Friday, March 8, 2024

Royal Enfields are "retro," not "classic"

1999 Royal Enfield Bullet.
I rode my Royal Enfield Bullet to the Dania Beach Vintage Motorcycle Show, but it entered the parking lot, not the show. 

 I like to say  that my 1999 Royal Enfield Bullet "lives in the real world." 

It gets ridden a lot more often than it gets washed. If my homemade bodge fixes some minor issue or other (a loose turn signal, for instance) I don't sweat trying to make the repair look factory original. 

My Bullet is old fashioned, and it looks it. Kickstart only. Drum brakes. Wire wheels. Carburetor. Points. It shares many of these obsolete features with true classic motorcycles that would cost many times more. 

Yet it is decidedly not classic, regardless of what Royal Enfield calls its new "Classic 350." Those new motorcycles are classic only in appearance and certain specifications. They are what Landon Hall of Motorcycle Classics magazine calls "Retro Rides." 

Someone once defined a valuable antique as something that is:

1. Expensive originally.

2. Rare.

3. Still in superb condition.

My Bullet fails on all three counts. It was originally inexpensive. It has been produced in thousands (one source says 4.5 million since 1932) and is still in production. Finally, of course, it's no longer in perfect condition.

To that list of qualities I would have to add that any valuable antique probably also should be old.

At, now, 25 years of age, my Bullet is oldish.

But, wait. It's still WAY younger than I am. It's not old, compared to me, and I don't feel old. (I just am.) 

Besides, how can a Royal Enfield Bullet be truly old when I could go to a dealership and buy one factory new?

Effectively, Retro Rides provide the pleasure of vintage riding without the heartache of maintaining a museum piece.

Landon Hall wrote, in praise of Retro Rides: "A retro can be easy to own and maintain, and frankly, easy to replace if it’s damaged or stolen. I have bikes I hate to leave out overnight when traveling, and I bet you do too," he wrote.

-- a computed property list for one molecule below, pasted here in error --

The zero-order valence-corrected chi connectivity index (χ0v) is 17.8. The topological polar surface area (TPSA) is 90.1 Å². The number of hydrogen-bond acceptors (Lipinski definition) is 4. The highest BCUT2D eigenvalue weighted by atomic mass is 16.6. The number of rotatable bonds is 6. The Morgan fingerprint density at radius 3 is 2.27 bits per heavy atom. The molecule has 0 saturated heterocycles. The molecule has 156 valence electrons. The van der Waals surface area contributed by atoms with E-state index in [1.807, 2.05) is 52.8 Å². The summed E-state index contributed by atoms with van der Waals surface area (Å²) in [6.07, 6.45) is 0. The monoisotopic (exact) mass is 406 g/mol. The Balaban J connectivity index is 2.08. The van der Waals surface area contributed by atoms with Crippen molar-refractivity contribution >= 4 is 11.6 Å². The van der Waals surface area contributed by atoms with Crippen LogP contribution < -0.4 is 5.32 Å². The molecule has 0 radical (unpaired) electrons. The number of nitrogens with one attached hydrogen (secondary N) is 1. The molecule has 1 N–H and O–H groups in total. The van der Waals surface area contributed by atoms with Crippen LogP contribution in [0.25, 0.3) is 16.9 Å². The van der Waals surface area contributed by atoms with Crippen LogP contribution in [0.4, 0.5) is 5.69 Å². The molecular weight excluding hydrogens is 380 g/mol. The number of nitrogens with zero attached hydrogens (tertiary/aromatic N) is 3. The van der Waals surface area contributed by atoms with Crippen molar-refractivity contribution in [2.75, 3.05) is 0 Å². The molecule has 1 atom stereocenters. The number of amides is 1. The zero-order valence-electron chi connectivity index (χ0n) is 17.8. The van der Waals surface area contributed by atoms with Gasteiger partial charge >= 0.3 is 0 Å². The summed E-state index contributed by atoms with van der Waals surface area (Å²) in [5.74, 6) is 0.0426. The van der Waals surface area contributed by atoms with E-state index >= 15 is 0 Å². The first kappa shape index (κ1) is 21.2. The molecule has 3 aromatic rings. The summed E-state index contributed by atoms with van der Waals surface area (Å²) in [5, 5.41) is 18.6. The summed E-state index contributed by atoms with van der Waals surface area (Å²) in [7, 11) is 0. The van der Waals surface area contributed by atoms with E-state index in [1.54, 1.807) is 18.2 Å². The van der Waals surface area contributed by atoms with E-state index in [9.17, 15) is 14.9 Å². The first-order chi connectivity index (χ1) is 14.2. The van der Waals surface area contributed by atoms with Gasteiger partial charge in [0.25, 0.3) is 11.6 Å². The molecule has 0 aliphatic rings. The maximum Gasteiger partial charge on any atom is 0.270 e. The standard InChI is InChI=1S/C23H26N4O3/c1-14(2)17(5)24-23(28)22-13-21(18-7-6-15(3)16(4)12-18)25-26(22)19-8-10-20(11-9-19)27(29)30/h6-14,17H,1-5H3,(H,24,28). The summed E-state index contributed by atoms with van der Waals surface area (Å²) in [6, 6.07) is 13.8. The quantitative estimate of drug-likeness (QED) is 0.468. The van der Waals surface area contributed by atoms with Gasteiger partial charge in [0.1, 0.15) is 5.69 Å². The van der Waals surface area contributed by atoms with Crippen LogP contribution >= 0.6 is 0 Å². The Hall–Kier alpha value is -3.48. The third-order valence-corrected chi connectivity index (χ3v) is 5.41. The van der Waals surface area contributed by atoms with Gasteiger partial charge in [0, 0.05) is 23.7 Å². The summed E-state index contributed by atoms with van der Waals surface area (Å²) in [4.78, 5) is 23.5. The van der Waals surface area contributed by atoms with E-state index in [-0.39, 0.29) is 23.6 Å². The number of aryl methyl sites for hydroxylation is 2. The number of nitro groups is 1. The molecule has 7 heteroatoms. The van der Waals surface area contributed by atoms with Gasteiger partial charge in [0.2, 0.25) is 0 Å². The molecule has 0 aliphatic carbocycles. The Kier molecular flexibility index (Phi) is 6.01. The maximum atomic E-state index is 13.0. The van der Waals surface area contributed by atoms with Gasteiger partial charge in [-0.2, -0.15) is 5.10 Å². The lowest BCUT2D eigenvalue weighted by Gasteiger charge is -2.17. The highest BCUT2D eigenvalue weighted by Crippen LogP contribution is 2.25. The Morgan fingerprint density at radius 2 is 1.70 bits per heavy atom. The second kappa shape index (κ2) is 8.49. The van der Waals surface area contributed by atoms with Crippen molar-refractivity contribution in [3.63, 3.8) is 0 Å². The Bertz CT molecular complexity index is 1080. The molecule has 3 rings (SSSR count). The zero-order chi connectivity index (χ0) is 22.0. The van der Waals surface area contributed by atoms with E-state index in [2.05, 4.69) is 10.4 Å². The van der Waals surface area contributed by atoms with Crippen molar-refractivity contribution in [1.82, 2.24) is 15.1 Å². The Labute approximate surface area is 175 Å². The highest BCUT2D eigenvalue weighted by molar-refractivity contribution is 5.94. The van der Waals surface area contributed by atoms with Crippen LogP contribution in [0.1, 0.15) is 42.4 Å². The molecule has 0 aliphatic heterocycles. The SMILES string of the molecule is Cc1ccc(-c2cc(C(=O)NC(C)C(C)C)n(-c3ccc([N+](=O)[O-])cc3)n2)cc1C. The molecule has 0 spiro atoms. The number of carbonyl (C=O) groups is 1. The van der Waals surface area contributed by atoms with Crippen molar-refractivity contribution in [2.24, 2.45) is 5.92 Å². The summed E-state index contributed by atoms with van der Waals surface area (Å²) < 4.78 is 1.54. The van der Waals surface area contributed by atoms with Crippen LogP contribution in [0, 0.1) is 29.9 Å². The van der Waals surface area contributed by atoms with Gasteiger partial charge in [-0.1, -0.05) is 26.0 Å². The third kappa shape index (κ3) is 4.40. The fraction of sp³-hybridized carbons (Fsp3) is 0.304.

That's feels a bit harsh. I sure would miss my Bullet if it was damaged or stolen.

But he's correct about not feeling guilty when I don't wipe it down after a ride. That feels liberating. I'll take "retro" over "classic" any day as something easy to live with.

But "Classic 350" is a prettier model name than "Retro 350."


  1. But in many places (e.g. VMCC) use the definition of a bike that is 25 years as a classic, so your 1999 just qualified! :-)

    As for the numbers produced, the 4 million is today, since production ramped up quite a bit in the last decade. Before that, the numbers were much smaller. I have not found reliable numbers. But the Bullet was produced in the UK 1949-62 (the 1930's one were different bikes and the numbers were very small anyway). I think the production runs of those years for Bullets were of the order of 1000 bikes per year or less (Enfield sold many other models at the time). In India also production was quite small until Lal took over. I would take a wild guess and say there had been about 300,000 Bullets produced by 1999 (I'm happy to be corrected; I argued in 2015 that 1,000,000 Bullets may have been produced by then and we should have a celebration, but no one paid attention). Other classics, like the Vincent Black Shadow, had total production runs of 11,000. So I'd say the 1999 Bullet is not that out of line in terms of production to be a Classic, given the length of years of production. Your mileage may vary :-)

  2. Mike Bolasna3/17/2024

    I enjoy your articles. I agree with Jorge. My 2002 Bullet 500 E is not as old as yours. It may not be classified as a classic, but it looks like one, sounds like one and when you are riding Your older model. I am certain it feels like one. Enjoy your classic. I will wait a few years and I can enjoy a classic also.


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